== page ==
Pilgrimage, Politics and Pollution

sadhus in kashmir

It takes three days to reach the Amarnath cave, following the well-worn route that winds from the tiny village of Chandanwari deep into the mountains of Indian Kashmir. Pilgrims come from every part of the subcontinent to undertake this Himalayan trek, walking in sandals or barefoot to worship the sacred Shiva-lingam, a stalagmite of ice that forms annually at the back of the cave – mysteriously swelling to a height of six feet before shrinking back into nothing. Hindus see this phallic growth as a manifestation of Lord Shiva, the god of creation and destruction, who chose the isolated cave to reveal the secret of eternity.

But now it seems this eternity – the miraculous regenerative process that has attracted the pilgrims for centuries – is threatened by the very people who come to worship it. For several years, the Shiva-lingam has melted unseasonally early. The pilgrims may explain this through their god’s will – ‘If Lord Shiva wants to stay with us, he stays. If not, he vanishes,’ says one man – but there is also a very simple physical explanation. It has become too warm in the cave. A combination of sheer body-heat – in recent years, pilgrim numbers have grown to nearly 500,000 – and a steadily-warming atmosphere is causing the ice to melt.

This isolated example of melting reflects a wider trend, just as the damage such numbers do to the delicate mountain ecosystem reflects the impact human populations are having around the globe. The snowcaps and glaciers of Kashmir, and Himalayan glaciers as a whole, are melting at the fastest rate in the world.

The route to the holy cave bears traces of previous human passage, from the stone shelters left by the Indian Army, whose job it is to safeguard the path, to the graffiti the soldiers scrawl on rocks to ease their monotonous watch. The plastic waste that litters the slopes is not cleared away when the pilgrims have gone, but left to be frozen in the ice, buried under rockslides and mud, until it forms a kind of sediment and becomes part of the landscape itself. At night the pilgrims sleep in guarded camps, bleak outposts of tents and prefabricated huts looming out of clouds and mist, and the sewage produced by these concentrations leaks down the slopes into streams and rivers, polluting the water system.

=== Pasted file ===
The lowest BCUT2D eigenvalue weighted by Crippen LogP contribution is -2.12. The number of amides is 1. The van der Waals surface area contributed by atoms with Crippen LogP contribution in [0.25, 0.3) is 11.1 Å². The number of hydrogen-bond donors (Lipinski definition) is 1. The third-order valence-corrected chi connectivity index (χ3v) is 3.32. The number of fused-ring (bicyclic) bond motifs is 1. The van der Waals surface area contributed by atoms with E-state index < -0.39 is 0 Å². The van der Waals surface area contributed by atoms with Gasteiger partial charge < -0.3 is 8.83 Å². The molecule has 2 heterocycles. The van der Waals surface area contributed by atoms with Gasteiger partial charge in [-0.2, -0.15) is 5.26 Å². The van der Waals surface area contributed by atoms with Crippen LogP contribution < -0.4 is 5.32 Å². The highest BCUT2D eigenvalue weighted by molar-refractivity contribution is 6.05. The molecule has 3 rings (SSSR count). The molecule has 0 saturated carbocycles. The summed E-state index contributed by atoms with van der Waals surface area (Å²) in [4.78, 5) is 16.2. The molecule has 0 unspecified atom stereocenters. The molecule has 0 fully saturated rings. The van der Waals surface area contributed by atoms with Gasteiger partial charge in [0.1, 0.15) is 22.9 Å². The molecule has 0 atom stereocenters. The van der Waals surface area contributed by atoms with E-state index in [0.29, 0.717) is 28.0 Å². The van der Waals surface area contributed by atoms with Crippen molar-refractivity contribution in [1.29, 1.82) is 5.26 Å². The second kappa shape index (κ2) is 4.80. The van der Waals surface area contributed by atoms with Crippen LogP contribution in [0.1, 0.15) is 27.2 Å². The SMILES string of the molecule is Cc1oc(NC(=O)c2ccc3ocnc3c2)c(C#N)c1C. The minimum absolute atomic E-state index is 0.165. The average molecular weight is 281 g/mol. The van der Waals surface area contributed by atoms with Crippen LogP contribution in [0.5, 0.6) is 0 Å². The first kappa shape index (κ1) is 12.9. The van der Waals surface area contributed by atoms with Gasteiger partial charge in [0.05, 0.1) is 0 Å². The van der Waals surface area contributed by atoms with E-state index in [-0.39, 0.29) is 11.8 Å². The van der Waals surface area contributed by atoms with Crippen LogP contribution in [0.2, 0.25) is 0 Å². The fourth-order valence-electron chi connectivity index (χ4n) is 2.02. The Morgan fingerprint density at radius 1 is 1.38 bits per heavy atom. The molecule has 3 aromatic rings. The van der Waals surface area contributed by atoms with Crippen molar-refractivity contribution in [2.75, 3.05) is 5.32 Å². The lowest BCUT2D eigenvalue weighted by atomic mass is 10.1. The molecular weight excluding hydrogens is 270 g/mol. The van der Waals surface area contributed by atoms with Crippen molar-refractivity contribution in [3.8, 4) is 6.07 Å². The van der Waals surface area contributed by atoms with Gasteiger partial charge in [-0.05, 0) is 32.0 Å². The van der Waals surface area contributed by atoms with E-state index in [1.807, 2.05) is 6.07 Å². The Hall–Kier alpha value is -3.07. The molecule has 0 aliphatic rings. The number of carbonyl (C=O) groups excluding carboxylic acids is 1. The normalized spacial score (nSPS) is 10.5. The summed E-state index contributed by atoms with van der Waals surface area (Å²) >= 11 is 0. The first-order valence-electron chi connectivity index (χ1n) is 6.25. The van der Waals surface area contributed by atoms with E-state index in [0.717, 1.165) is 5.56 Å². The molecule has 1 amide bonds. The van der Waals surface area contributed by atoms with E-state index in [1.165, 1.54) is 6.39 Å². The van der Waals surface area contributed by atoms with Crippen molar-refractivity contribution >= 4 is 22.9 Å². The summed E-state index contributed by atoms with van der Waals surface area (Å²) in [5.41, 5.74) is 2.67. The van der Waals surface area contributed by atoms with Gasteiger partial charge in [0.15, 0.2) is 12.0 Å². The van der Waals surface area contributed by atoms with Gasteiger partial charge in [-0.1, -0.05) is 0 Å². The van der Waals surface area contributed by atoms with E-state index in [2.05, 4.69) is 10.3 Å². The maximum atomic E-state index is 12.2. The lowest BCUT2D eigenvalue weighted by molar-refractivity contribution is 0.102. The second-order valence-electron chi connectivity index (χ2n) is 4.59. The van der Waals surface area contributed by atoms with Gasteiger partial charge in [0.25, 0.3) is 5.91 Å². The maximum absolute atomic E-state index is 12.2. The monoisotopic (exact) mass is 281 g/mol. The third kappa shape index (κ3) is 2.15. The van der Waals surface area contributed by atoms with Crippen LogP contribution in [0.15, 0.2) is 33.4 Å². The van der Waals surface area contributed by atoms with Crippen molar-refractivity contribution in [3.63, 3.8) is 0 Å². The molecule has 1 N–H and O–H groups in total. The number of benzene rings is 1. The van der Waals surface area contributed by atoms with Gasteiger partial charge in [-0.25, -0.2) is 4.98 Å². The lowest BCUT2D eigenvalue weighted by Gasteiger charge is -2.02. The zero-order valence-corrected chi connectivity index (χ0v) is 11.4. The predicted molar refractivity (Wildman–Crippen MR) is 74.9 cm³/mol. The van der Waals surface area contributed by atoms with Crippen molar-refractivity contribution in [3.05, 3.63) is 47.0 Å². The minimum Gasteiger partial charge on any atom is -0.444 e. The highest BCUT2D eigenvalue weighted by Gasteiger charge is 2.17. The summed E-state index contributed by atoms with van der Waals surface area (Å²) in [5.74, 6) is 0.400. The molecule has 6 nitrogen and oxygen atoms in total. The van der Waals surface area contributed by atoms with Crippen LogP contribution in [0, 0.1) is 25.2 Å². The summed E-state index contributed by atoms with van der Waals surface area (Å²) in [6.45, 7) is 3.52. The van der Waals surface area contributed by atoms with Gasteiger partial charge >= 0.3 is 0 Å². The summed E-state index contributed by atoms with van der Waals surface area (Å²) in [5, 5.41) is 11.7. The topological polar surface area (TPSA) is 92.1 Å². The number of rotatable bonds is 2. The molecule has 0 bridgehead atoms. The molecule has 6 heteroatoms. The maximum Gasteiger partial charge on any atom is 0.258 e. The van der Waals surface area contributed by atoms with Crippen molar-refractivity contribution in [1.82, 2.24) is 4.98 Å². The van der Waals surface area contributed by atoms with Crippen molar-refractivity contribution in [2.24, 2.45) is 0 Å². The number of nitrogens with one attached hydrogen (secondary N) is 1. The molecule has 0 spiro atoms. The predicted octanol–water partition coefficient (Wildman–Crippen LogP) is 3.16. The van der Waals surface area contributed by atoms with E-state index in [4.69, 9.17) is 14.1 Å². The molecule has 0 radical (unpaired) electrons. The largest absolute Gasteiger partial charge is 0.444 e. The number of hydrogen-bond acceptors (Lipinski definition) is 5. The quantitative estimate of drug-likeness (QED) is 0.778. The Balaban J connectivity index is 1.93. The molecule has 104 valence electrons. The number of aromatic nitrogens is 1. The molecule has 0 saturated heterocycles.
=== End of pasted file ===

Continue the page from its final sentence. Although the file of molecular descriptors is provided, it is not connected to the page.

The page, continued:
The increasing pollution is one of the reasons the government granted 100 acres of land to build better facilities this year – provoking furious protests from the valley’s Muslim majority, who saw it as a Hindu attempt to establish ownership of the region. The grant was revoked, which, in turn, led to violent protests from Hindu groups. The resulting strikes, riots and police shootings have exploded a decade of relative stability, reigniting bitter conflict in the valley. And as the communal uproar increases, the pollution continues unabated, and the Shiva-lingam melts. It’s a perfect example of how human conflict can distract from the much greater threat: the desecration of the environment on which we all, whether Muslim or Hindu, depend for our survival.

But what drives aged and infirm pilgrims to struggle, through drizzling rain and freezing wind, to a god that might already have disappeared? Why do they brave the threat of militant attacks, the overpowering army presence, and sleeping conditions that appear more like a refugee camp than a religious festival? Often the pilgrims are silent and withdrawn, their numbed feet slipping on frozen rocks, struggling through a bleak wilderness that only serves to emphasise their smallness. But occasionally, when the clouds open up to reveal the breathtaking beauty of the mountains, the sunlight briefly illuminating the startling hems of robes and saris, it’s possible to glimpse, for a moment, what keeps them trudging on. The sense of wonderment at what lies ahead – a natural phenomenon worshipped as a god – far outweighs their physical suffering.

In spite of the rubbish littering the slopes, the pilgrimage to Amarnath is a recognition of our original instinct to worship mountains, glaciers and rivers, an inherent awe of the natural forces that control and shape our lives. The melting stalagmite of ice should serve as a symbol of what we stand to lose, a sense of wonderment in danger of slipping away.